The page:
Taking the Low Road

Taking the Low Road

Lately I’ve received some comments from readers (all three of you) who are under the impression I’m still in love with Alex and/or want to get back together with him. I never thought I gave off that vibe until I looked back at my posts and tried to read them from a third-person perspective—as it turns out, I can see where they are coming from.

I rarely criticize Alex or our relationship. I don’t go into too much detail about why we broke up. Actually, considering this blog is about my breakup, I think I steer pretty clear of mentioning him at all. Mostly I talk about myself in relation to the breakup: my feelings, my thoughts, my opinions—me.

But since my attempt to take the high road has been mistaken as a burning desire to get back together with Alex, I thought I’d abandon the maturity crap for one post and set the record straight.

There’s this scene in When Harry Met Sally where Meg Ryan has just broken up with her boyfriend (the one from the airport who didn’t want to have kids). She’s telling Billy Crystal why it ended when she says, “That was it for him. That was the most that he could give, and every time I think about it I am more and more convinced that I did the right thing.” Granted, she ends up crying when the ex gets married to another girl in the end, but that’s not because she still loves him—it’s because she wonders why he wanted to marry someone else but not her (can you tell I’ve seen this movie a few times?).

Anyway, that’s pretty much how I feel about Alex. We had a really great relationship, but we broke up because we both realized we’d never survive the long haul. We had too many differences, too many similarities, too many fights, too much distance. As a couple we were really good at overcoming obstacles, but in the end it was all too much work without enough reward.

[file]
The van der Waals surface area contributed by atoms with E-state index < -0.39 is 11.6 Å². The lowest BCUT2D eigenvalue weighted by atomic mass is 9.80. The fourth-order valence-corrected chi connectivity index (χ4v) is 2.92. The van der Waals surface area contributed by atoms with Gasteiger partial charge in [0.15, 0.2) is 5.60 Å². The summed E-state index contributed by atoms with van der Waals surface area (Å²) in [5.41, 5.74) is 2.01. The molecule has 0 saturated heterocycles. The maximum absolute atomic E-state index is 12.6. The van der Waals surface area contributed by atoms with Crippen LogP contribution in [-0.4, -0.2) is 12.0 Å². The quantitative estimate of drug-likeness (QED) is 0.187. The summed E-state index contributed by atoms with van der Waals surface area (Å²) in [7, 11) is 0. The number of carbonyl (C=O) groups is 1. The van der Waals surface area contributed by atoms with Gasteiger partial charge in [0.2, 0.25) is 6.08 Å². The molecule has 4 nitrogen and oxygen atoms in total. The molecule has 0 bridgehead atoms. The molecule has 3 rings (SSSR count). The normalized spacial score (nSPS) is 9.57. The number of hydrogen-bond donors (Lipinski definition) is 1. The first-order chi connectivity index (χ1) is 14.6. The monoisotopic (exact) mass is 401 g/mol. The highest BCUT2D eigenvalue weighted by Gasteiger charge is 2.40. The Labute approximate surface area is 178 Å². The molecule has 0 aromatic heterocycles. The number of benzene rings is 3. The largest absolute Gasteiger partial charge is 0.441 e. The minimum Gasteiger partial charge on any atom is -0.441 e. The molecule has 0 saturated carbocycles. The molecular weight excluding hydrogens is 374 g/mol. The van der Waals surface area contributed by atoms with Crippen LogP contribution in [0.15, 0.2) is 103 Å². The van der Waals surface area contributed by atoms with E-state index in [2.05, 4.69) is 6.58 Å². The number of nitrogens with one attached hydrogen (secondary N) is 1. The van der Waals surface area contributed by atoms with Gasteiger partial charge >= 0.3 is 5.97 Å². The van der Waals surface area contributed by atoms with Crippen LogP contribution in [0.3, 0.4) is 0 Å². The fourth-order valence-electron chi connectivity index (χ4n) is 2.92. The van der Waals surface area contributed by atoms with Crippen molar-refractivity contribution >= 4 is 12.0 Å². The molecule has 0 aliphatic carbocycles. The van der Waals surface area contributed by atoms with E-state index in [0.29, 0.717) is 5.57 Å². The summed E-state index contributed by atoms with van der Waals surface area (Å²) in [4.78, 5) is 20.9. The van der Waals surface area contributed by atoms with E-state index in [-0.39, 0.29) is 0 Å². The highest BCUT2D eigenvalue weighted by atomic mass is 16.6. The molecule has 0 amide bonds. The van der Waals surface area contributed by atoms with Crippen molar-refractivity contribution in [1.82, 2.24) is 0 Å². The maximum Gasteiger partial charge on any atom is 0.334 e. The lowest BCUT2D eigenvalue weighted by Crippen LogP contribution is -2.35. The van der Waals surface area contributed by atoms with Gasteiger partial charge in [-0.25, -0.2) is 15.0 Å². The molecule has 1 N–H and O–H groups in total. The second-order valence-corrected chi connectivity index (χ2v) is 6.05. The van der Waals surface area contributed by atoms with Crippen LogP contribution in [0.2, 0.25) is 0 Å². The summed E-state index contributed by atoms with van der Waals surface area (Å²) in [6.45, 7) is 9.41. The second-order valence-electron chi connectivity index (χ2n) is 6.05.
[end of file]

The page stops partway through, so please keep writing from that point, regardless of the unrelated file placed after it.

When it ended, I was devastated. I watched our great relationship fail while I stood by, unable to save it. We had run our course and it was going to end no matter what either of us did, so I figured we could at least leave on good terms and stay in each other’s lives.

I realize I’m lucky to have walked away without any scars. I don’t hate men, I’m not afraid to start dating, and I feel pretty confident that love is out there and eventually I’ll find it again. Considering it’s called a breakup, I don't feel very broken. I’m actually kind of relieved to not have to worry about it anymore.

That’s not to say Alex is a bad person. He’s actually a really good person, and that doesn’t change just because we broke up. I’m still fond of him and I’ll always have a soft spot in my heart for him and our time together. But I do not want to get back together. Far from it.

As far as the blog is concerned, my mother always said, “If you have nothing nice to say, don’t say anything at all.” So rather than complain about Alex and his shortcomings, I try to focus on what it's like to trade in “we” for “me.” I’m still adjusting to an Alex-free life, trying to figure out what our relationship will mean for my future relationships. “Over him” is a relative term that I haven’t really defined for myself yet. But even though I’m unsure of when I’ll be “over him,” it’s safe to say I’m happy without him.


Expert advice

Save your breath because you only need two words to make him commit.
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